I'm building what I am calling "micro tools", that run 100% on Github. To push my work forward I developed a base template I can use for deploying apps that run 100% on GitHub, using GitHub Pages, the GitHub API, and GitHub OAuth as the engine. As a next step, I wanted to develop a simple YAML editor that run on Github, allowing me to edit the YAML core of each tool, that is stored in the _data folder for each Jekyll site I host on Github Pages.
The key to all of this working securely is GitHub personal access tokens, which every GitHub user has in their accounts under settings. I have employed this approach to running apps on GitHub Pages before using OAuth.io as the broker, something that works very well, and I highly recommend it. I have also run using my own GitHub OAuth proxy, where I had server side code that would do the OAuth dance for me, when authenticating via these apps. The problem is I want them to run 100% on GitHub, and be forkable by anyone, leaving personal access tokens as my only option.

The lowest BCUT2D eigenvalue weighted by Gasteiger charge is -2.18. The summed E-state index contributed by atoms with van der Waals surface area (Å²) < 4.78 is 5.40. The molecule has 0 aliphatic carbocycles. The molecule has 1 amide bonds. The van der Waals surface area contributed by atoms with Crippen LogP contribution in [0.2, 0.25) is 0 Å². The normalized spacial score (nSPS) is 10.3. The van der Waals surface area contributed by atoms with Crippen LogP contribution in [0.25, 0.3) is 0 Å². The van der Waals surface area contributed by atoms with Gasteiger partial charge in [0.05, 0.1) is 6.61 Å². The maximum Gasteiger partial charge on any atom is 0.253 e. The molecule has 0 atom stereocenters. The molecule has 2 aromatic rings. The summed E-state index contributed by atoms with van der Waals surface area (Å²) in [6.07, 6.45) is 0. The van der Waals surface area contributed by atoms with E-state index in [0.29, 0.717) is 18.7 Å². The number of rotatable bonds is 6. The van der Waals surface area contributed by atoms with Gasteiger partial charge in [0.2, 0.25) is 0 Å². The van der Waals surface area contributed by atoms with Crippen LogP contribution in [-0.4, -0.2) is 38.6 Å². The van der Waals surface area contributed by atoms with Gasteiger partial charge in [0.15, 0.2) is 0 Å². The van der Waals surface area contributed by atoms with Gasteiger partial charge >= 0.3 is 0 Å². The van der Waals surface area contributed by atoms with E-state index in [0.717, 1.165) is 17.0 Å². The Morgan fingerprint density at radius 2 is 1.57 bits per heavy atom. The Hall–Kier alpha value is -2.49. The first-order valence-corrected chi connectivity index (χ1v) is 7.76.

What would really rock, is if GitHub provided us with a solution to client-side authentication via the GitHub API. We can already accomplish the whole thing, we just need GitHub to offer the same functionality that OAuth.io — heck I recommend you just buy them and implement. An increasing number of API providers are managing their API operations on GitHub. From API portal to documentation and SDKS--they are using Github and GitHub Pages to take care of business. So having GitHub OAuth, plus authentication via other providers would be a huge benefit.
Additionally, it would open up GitHub Pages to be more than just static project pages--they could become little mini apps, or micro tools as I call them. Forking one of my micro tools, then finding your personal access tokens is not that high of a bar, but it would be much nicer if I could just provide them a Github icon, and I could route them through a secure GitHub OAuth proxy, all without any outside infrastructure. Just a thought GitHub. Some ramblings about what I'd like to see. For now, I'll rely on the personal access tokens, that is until GitHub decides to provide us with some sort of OAuth proxy for client-side apps to operate on GitHub Pages.